Quite a few years ago when I visited the Smithsonian Air and Space Museum I was very much struck by one exhibit: JFK’s response in 1961 to a reporter asking whether the Communist system would “prove more durable than ours.”
The question and answer changed my thinking about the Cold War. My thinking was that it was a conflict in which ideology really only mattered insofar as it affected military and geopolitical objectives. (So for example, some countries were more likely to establish an alliance with the U.S.S.R. because they were more sympathetic to Communism.)
But here, on the day Yuri Gagarin became the first person to orbit the earth, was a serious question and a serious response about whether a method of structuring the economy and organising production could be more efficient and fruitful than the one adopted by the United States: the idea that political systems can differ, and should be judged, not only by their how they increase GDP or improve social justice, but also by how efficiently they guide scientific progress.
The full exchange:
QUESTION: The Communists seem to be putting us on the defensive on a number of fronts, now again in space. Wars aside, do you think that there is a danger that their system is going to prove more durable than ours?
THE PRESIDENT: Well, I think that we are in a period of long drawn-out tests to see which system is – and I think the more durable, not better, but more durable. We have had a number of experiences with this kind of competition. A dictatorship enjoys advantages, in this kind of competition, over a short period, by its ability to mobilize its resources for a specific purpose. We have made some exceptional scientific advances in the last decade, and some of them – they are not as spectacular as the man in space, or as the first Sputnik, but they are important. […]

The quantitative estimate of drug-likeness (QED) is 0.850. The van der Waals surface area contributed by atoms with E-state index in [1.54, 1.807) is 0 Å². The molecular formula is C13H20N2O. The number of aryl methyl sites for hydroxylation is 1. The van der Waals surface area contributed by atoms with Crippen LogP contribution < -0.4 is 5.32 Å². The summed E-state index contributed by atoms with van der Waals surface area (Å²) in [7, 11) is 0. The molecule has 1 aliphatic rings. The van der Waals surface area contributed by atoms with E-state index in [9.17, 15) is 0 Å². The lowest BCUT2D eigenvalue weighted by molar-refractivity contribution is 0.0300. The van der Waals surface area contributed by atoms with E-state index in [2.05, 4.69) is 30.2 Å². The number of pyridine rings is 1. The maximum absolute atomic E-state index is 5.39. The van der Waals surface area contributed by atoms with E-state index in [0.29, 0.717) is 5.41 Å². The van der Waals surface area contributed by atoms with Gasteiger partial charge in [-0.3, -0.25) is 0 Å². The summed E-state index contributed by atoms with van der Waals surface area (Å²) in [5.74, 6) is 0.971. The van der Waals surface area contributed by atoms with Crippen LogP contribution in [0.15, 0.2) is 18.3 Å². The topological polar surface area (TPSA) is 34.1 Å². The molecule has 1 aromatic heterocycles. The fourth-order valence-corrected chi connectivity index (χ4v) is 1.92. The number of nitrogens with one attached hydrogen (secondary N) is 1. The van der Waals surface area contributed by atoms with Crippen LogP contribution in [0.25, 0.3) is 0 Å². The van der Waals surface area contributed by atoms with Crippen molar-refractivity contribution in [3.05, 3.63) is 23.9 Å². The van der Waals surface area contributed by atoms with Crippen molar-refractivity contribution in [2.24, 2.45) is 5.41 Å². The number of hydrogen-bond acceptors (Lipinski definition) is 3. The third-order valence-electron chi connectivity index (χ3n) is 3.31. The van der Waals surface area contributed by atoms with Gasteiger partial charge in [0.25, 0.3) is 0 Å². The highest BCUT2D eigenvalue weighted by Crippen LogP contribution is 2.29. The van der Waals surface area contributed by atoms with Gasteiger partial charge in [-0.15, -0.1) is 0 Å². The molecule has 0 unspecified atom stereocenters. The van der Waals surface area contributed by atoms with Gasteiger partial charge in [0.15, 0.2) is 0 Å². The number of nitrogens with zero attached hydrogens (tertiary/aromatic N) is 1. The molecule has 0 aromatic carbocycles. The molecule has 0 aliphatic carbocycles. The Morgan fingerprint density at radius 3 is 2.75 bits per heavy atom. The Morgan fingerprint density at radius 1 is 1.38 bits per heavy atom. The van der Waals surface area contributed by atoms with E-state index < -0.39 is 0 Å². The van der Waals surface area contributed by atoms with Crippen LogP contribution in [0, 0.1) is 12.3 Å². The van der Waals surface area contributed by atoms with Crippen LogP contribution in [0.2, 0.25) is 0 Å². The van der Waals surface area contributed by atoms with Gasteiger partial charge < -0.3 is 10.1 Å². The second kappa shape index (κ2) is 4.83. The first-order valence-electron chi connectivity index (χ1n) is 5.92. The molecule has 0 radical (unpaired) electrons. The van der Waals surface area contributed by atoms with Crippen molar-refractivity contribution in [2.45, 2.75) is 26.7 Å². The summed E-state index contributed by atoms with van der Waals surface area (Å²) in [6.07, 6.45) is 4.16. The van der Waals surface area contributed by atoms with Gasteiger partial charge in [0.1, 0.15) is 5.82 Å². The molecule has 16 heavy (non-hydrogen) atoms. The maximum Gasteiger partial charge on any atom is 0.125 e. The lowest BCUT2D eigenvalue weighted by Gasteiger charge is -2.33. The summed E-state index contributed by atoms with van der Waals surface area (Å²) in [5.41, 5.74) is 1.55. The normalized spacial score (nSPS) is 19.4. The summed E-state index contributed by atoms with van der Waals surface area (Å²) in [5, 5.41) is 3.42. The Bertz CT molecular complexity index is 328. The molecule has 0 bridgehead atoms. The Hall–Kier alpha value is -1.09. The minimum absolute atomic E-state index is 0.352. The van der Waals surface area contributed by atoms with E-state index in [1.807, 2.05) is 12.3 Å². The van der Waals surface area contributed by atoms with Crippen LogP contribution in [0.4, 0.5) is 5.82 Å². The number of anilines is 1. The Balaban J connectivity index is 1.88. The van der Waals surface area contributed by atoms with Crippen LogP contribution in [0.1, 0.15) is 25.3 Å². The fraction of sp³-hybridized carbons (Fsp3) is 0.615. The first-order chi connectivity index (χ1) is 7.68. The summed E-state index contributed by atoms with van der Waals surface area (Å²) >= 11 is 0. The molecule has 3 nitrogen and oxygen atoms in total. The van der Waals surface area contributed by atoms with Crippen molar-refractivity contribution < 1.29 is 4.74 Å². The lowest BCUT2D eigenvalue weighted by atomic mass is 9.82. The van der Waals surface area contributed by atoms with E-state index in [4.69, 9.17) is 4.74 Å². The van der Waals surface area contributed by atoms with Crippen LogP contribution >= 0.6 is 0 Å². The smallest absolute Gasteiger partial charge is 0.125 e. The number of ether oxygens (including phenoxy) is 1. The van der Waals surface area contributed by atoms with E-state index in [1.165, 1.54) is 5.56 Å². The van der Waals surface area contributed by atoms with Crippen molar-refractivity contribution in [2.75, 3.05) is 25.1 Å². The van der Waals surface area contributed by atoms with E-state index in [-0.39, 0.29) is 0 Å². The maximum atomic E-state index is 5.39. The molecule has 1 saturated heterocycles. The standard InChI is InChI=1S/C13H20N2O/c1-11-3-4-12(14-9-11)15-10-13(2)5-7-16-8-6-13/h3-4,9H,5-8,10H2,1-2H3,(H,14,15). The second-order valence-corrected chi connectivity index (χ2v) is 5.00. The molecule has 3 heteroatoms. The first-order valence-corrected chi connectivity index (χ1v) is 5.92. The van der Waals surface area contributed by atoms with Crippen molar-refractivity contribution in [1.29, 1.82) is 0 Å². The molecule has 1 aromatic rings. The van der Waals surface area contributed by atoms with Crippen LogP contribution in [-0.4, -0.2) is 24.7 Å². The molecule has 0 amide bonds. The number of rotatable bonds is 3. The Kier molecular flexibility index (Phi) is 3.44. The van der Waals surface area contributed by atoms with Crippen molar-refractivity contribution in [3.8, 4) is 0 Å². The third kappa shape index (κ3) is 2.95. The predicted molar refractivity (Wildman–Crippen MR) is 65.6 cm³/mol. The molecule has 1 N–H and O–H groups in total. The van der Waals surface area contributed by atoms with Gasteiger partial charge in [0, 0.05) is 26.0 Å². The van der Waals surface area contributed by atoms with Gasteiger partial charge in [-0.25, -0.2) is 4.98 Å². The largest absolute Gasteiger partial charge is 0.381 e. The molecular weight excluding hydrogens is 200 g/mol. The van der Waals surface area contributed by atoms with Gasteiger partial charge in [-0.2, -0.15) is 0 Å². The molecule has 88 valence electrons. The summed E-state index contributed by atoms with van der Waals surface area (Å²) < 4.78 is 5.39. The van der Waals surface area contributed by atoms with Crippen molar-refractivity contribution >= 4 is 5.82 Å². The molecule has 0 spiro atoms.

I do not regard the first man in space as a sign of the weakening of the free world, but I do regard the total mobilization of men and things for the service of the Communist Bloc over the last years as a source of great danger to us, and I would say we are going to have to live with that danger and hazard through much of the rest of this century.
My feeling is that we are more durable in the long run. These dictatorships enjoy many short range advantages that we saw in the Thirties. But in the long run, I think our system suits the qualities, and aspirations of people, the desire to be their own masters – I think our own system suits better. Our job is to maintain our strength until our great qualities can be brought more effectively to bear.
A few other interesting tidbits from the press conference:
- The very first question (would the US help “an anti-Castro uprising or invasion in Cuba”?) and answer (“this government will do everything it possibly can, and I think it can meet its responsibilities, to make sure that there are no Americans involved in any actions inside Cuba”) are quite extraordinary in light of the Bay of Pigs Invasion less than a week later. It does seem that JFK was technically accurate, but boy, it’s one seriously misleading answer.
- For some reason JFK was unwilling to label Fidel Castro as a Communist, despite agreeing that “he has appointed a great many Communists to high positions.”
- JFK believed that getting fresh water from salt water cheaply would be a scientific accomplishment to “dwarf any other.”